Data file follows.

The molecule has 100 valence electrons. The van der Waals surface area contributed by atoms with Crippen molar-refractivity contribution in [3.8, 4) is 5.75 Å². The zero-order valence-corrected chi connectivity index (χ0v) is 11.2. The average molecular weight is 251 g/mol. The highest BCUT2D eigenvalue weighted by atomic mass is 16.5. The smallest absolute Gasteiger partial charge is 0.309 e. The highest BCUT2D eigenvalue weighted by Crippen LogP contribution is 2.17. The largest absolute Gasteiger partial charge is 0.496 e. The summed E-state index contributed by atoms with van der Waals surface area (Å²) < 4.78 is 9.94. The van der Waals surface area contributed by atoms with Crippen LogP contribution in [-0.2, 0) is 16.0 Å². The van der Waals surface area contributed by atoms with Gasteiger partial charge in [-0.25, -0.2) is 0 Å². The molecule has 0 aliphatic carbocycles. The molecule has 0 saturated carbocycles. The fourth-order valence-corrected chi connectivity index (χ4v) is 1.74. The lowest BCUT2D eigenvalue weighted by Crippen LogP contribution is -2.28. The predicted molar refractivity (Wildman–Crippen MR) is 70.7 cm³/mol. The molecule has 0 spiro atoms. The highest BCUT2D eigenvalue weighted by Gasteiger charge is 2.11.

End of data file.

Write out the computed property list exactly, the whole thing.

The molecule has 100 valence electrons. The van der Waals surface area contributed by atoms with Crippen molar-refractivity contribution in [3.8, 4) is 5.75 Å². The zero-order valence-corrected chi connectivity index (χ0v) is 11.2. The average molecular weight is 251 g/mol. The highest BCUT2D eigenvalue weighted by atomic mass is 16.5. The smallest absolute Gasteiger partial charge is 0.309 e. The highest BCUT2D eigenvalue weighted by Crippen LogP contribution is 2.17. The largest absolute Gasteiger partial charge is 0.496 e. The summed E-state index contributed by atoms with van der Waals surface area (Å²) < 4.78 is 9.94. The van der Waals surface area contributed by atoms with Crippen LogP contribution in [-0.2, 0) is 16.0 Å². The van der Waals surface area contributed by atoms with Gasteiger partial charge in [-0.25, -0.2) is 0 Å². The molecule has 0 aliphatic carbocycles. The molecule has 0 saturated carbocycles. The fourth-order valence-corrected chi connectivity index (χ4v) is 1.74. The lowest BCUT2D eigenvalue weighted by Crippen LogP contribution is -2.28. The predicted molar refractivity (Wildman–Crippen MR) is 70.7 cm³/mol. The molecule has 0 spiro atoms. The highest BCUT2D eigenvalue weighted by Gasteiger charge is 2.11.